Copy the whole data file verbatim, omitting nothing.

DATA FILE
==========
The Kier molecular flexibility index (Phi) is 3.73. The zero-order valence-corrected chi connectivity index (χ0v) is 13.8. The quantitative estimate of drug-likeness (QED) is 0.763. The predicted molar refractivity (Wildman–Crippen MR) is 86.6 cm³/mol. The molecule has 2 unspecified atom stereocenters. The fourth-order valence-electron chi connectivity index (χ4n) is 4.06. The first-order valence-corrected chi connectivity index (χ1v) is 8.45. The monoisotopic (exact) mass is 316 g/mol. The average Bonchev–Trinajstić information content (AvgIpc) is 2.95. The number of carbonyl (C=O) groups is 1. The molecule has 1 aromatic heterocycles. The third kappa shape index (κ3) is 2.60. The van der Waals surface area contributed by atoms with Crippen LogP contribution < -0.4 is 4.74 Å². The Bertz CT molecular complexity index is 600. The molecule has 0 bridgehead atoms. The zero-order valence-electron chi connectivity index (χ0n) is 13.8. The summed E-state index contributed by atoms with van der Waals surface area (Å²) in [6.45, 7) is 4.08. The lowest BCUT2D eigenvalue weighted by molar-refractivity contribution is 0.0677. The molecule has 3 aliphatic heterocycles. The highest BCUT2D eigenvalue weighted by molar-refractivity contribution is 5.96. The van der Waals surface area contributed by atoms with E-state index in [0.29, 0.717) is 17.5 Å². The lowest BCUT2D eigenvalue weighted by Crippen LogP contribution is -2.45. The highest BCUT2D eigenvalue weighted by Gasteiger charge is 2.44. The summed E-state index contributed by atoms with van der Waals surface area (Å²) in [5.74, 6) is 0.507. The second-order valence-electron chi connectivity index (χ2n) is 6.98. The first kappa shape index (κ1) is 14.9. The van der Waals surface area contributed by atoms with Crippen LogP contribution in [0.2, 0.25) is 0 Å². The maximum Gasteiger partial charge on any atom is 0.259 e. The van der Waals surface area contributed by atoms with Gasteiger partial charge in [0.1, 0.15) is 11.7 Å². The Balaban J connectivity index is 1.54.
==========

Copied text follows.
The Kier molecular flexibility index (Phi) is 3.73. The zero-order valence-corrected chi connectivity index (χ0v) is 13.8. The quantitative estimate of drug-likeness (QED) is 0.763. The predicted molar refractivity (Wildman–Crippen MR) is 86.6 cm³/mol. The molecule has 2 unspecified atom stereocenters. The fourth-order valence-electron chi connectivity index (χ4n) is 4.06. The first-order valence-corrected chi connectivity index (χ1v) is 8.45. The monoisotopic (exact) mass is 316 g/mol. The average Bonchev–Trinajstić information content (AvgIpc) is 2.95. The number of carbonyl (C=O) groups is 1. The molecule has 1 aromatic heterocycles. The third kappa shape index (κ3) is 2.60. The van der Waals surface area contributed by atoms with Crippen LogP contribution < -0.4 is 4.74 Å². The Bertz CT molecular complexity index is 600. The molecule has 0 bridgehead atoms. The zero-order valence-electron chi connectivity index (χ0n) is 13.8. The summed E-state index contributed by atoms with van der Waals surface area (Å²) in [6.45, 7) is 4.08. The lowest BCUT2D eigenvalue weighted by molar-refractivity contribution is 0.0677. The molecule has 3 aliphatic heterocycles. The highest BCUT2D eigenvalue weighted by molar-refractivity contribution is 5.96. The van der Waals surface area contributed by atoms with E-state index in [0.29, 0.717) is 17.5 Å². The lowest BCUT2D eigenvalue weighted by Crippen LogP contribution is -2.45. The highest BCUT2D eigenvalue weighted by Gasteiger charge is 2.44. The summed E-state index contributed by atoms with van der Waals surface area (Å²) in [5.74, 6) is 0.507. The second-order valence-electron chi connectivity index (χ2n) is 6.98. The first kappa shape index (κ1) is 14.9. The van der Waals surface area contributed by atoms with Crippen LogP contribution in [0.2, 0.25) is 0 Å². The maximum Gasteiger partial charge on any atom is 0.259 e. The van der Waals surface area contributed by atoms with Gasteiger partial charge in [0.1, 0.15) is 11.7 Å². The Balaban J connectivity index is 1.54.